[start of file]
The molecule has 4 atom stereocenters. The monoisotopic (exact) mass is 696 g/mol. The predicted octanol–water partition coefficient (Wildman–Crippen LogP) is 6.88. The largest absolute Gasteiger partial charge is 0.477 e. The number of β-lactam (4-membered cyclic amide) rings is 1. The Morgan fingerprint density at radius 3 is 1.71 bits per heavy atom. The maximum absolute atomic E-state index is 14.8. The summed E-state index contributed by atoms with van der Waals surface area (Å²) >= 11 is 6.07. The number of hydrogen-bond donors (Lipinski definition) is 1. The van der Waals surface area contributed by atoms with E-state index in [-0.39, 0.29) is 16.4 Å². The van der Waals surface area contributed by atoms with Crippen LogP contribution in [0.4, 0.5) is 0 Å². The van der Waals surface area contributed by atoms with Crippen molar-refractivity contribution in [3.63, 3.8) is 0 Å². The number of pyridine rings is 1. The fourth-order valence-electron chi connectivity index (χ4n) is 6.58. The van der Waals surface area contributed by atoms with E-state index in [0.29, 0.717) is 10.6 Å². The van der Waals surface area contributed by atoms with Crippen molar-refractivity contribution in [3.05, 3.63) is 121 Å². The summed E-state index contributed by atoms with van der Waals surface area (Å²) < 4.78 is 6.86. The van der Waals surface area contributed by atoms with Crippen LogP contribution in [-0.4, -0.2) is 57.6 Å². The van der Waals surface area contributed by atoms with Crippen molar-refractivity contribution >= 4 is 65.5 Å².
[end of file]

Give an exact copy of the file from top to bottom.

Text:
The molecule has 4 atom stereocenters. The monoisotopic (exact) mass is 696 g/mol. The predicted octanol–water partition coefficient (Wildman–Crippen LogP) is 6.88. The largest absolute Gasteiger partial charge is 0.477 e. The number of β-lactam (4-membered cyclic amide) rings is 1. The Morgan fingerprint density at radius 3 is 1.71 bits per heavy atom. The maximum absolute atomic E-state index is 14.8. The summed E-state index contributed by atoms with van der Waals surface area (Å²) >= 11 is 6.07. The number of hydrogen-bond donors (Lipinski definition) is 1. The van der Waals surface area contributed by atoms with E-state index in [-0.39, 0.29) is 16.4 Å². The van der Waals surface area contributed by atoms with Crippen LogP contribution in [0.4, 0.5) is 0 Å². The van der Waals surface area contributed by atoms with Crippen molar-refractivity contribution in [3.63, 3.8) is 0 Å². The number of pyridine rings is 1. The fourth-order valence-electron chi connectivity index (χ4n) is 6.58. The van der Waals surface area contributed by atoms with E-state index in [0.29, 0.717) is 10.6 Å². The van der Waals surface area contributed by atoms with Crippen molar-refractivity contribution in [3.05, 3.63) is 121 Å². The summed E-state index contributed by atoms with van der Waals surface area (Å²) < 4.78 is 6.86. The van der Waals surface area contributed by atoms with Crippen LogP contribution in [-0.4, -0.2) is 57.6 Å². The van der Waals surface area contributed by atoms with Crippen molar-refractivity contribution >= 4 is 65.5 Å².